A major factor in my language journey so far, and one of the program’s biggest strengths is the group identity that has been fostered by the program. I have not done this as an individual, but as a member of a cohort.

Collectively, we are thirteen strong-minded women. We learn alongside each other; supporting and encouraging each other as we go. We have experienced this program and the empowerment it has brought to our lives together. We have borne witness to each other’s growth.

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Students of the ‘Dehcho Dene Zhatié: Indigenous Language Revitalization Program spent a week learning at The Telemia Camp outside of Fort Providence.

There are just six months left in this language program: some of us will choose to continue on and pursue a Bachelors degree in order to become fully certified elementary and secondary school teachers. Some of us will be satisfied to finish in April 2016 with a Diploma in this program. Whatever each one us decides to pursue, the end of this program is just over the horizon, and we will each hold our own responsibility to continue on in our language journeys. I am both thankful and hopeful for the road ahead.

Sedzée t’áh máhsi enéhthę. Łı́e dzęne, nezų Dene K’ę́ę́ gohndeh gha. Azhíi dúyé enéhthę! Mahsi dúyé!

[With my heart I am thankful. One day I will speak well in the language. Anything is possible for me! I am very thankful!].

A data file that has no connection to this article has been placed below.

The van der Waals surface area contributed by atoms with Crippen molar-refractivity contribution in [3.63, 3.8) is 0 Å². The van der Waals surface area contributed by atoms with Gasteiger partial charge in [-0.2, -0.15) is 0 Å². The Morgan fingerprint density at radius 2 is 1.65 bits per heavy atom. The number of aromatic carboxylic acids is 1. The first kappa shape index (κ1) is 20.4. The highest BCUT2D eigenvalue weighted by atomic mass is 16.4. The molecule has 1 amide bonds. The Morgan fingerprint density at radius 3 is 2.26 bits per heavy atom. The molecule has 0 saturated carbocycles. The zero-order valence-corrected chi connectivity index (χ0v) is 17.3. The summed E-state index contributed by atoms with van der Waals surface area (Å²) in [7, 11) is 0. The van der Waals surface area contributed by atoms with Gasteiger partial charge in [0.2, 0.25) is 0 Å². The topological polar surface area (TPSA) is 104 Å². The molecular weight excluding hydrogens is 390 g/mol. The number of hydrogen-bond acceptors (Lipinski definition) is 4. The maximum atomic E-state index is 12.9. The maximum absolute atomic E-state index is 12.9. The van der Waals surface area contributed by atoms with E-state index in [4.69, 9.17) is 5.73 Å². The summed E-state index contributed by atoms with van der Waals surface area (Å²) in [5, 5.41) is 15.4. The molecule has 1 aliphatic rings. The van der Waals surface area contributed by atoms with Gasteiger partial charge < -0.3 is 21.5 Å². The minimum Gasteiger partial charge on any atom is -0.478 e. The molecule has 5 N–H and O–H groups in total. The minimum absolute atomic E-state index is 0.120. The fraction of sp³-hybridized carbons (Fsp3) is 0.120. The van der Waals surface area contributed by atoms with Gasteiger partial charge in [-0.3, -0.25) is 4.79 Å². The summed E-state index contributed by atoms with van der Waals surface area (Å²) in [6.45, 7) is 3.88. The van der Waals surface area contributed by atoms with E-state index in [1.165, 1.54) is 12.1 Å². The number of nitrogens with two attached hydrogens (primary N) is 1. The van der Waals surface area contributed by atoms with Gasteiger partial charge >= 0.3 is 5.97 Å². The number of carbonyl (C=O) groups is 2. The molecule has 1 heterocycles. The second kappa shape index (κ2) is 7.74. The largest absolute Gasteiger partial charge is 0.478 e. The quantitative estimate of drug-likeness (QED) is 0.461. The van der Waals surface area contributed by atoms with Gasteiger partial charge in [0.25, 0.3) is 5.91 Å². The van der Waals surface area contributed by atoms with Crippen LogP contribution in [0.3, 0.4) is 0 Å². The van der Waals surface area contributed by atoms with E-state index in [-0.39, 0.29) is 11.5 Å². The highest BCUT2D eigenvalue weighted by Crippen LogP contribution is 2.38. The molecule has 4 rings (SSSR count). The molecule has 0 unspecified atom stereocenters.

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While at the Telemia Camp, the students learned how to traditionally tan a hide while only using Dene Zhatié words and phrase – scrapping, holes, hard surface, scrapper, etc.

In closing, I will leave you with an oath to learning Dene Zhatié. As a cohort we chose to adopt this oath and I hope that in reading this some of you might be inspired to do that same…

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The Place Where My Spirit Breathes

maskéko-sákahikanihk.

This summer, I took a four day intensive néhiyawéwin class. I’m learning my language, slowly. This class was the beginning of a commitment to push myself further towards this goal.

I live in Ottawa now, but I’m a prairie girl through and through. Going back home is a necessity in staying grounded and connected to what calms my soul. The language is in the land, in the vast prairie skies, the water. nipiy. my veins.

Don’t bother writing the words down. Just listen. You’ll remember.

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péyak. níso. nisto.

I’m in kindergarten, my favourite class is Cree class. We learn numbers, greetings, animals. Those words come flooding back in my memory.

I’m grateful to the educators that provided us with the opportunity to be exposed to our language and culture.

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Thirty years later, the class is full of eager students willing to learn néhiyawéwin. The instructors are passionate about passing on the language. It’s a beautiful and safe environment to learn and make mistakes.

Living thousands of kilometers away from my home, I have to make an effort to practice and hear the language, so I don’t forget again.

When discussing the struggles I’m having with this distance, one of my classmates told me that home is “the place where your spirit breathes”. He was right.

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58th Annual June Sports